All this gives me an idea for a website. Investors, please backchannel.
So I'm trying to come up with a better term for a personality type that I called on my Twitter profile "rationalist/aesthete." It seemed important to emphasize both traits in equal measure; identifying as either alone would evoke the wrong image. In other words, most rationalists are not aesthetes, and vice versa, but I feel a strong inclination toward both worldviews and recognize a few like-minded individuals, though I can happily be friends with people who are only one or the other. "Rationalist/aesthete" is pretty self-explanatory I guess but not all that catchy, if my ultimate goal is to create a brand, rally a movement and get bought by Google. (According to a book I was reading yesterday, that's the logical outcome of a viral marketing effort?)
Tyler Cowen (of Marginal Revolution) is a high-profile R/A. Whereas Eliezer Yudkowsky is a pure rationalist. In the poetry blogosphere, I'd identify Seth Abramson as R/A. There are plenty of representative aesthetes here: take Mathias Svalina and Johannes Goransson. Their main subject is, well, the subjective. They frequently examine a piece of art (a book of poems, a film, an album, etc.) to establish whether or not it is "good." I'm very interested in all that, in asserting my tastes and eating "good" food and so on. But I'm equally interested in the purview of the objective (AKA science facts!).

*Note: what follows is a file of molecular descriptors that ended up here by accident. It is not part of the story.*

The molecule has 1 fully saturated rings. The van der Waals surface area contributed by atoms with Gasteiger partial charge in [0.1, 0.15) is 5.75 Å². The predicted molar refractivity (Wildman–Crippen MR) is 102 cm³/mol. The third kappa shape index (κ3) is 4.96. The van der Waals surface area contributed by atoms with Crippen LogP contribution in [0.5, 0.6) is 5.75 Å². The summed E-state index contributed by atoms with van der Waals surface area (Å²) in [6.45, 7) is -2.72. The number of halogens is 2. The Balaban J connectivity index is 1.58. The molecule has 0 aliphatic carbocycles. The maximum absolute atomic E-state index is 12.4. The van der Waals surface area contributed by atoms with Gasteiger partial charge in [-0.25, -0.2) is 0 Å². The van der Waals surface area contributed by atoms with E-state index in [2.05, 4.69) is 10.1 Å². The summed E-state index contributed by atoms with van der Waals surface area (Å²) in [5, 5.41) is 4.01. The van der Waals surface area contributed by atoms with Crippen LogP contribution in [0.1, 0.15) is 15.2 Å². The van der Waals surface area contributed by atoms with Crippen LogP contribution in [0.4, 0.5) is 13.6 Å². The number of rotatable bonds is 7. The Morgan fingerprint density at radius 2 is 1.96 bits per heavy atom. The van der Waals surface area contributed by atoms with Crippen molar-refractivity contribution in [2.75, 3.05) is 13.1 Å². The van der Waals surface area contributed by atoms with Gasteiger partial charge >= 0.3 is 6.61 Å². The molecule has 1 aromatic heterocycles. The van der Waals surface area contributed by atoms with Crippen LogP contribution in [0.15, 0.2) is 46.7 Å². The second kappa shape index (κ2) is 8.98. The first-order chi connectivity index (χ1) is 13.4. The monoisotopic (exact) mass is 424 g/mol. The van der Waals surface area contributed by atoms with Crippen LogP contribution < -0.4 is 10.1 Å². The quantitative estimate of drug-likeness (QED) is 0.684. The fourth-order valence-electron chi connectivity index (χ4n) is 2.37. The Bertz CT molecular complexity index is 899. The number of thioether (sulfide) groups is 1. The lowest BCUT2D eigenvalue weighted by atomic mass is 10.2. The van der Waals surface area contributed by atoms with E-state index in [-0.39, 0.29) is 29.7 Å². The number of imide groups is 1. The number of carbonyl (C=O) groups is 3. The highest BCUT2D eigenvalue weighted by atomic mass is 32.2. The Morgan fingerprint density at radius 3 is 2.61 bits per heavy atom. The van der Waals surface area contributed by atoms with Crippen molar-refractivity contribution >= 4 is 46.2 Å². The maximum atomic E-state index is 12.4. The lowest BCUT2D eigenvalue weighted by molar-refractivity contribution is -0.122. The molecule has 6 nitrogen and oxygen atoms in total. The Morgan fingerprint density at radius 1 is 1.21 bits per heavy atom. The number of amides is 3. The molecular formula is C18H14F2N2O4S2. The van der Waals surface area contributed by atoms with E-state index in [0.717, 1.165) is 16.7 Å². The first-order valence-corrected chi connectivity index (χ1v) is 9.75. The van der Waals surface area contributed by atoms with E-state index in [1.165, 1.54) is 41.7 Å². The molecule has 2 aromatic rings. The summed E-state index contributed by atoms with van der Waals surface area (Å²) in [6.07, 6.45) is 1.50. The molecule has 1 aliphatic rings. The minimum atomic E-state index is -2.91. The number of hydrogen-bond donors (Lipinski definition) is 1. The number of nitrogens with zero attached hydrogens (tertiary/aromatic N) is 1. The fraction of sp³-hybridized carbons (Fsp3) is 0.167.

I should point out that it's not enough to be merely "rational" as in intelligent, cogent, not insane. To qualify as a rationalist, by my standards at least, you need to be particularly interested in attaining a level of rationality beyond what's necessary to function in society. Because most people aren't rationalists, it probably puts you at a social disadvantage most of the time. There's much questioning of assumptions, demanding evidence, ruthless argumentation and other elements that generally piss people off. So don't everybody go waving your arms crying "Me, me, I'm a rationalist/aesthete too!"
Can anybody throw out some other examples or counterexamples? I realize everyone I named above is a man. Maybe women tend to be more well-rounded (i.e., better) and therefore more difficult to type. (Can "type" be used as a verb in that way?)
Remind me to post an excellent David Shapiro poem I read on the train last week. John, don't pack David Shapiro.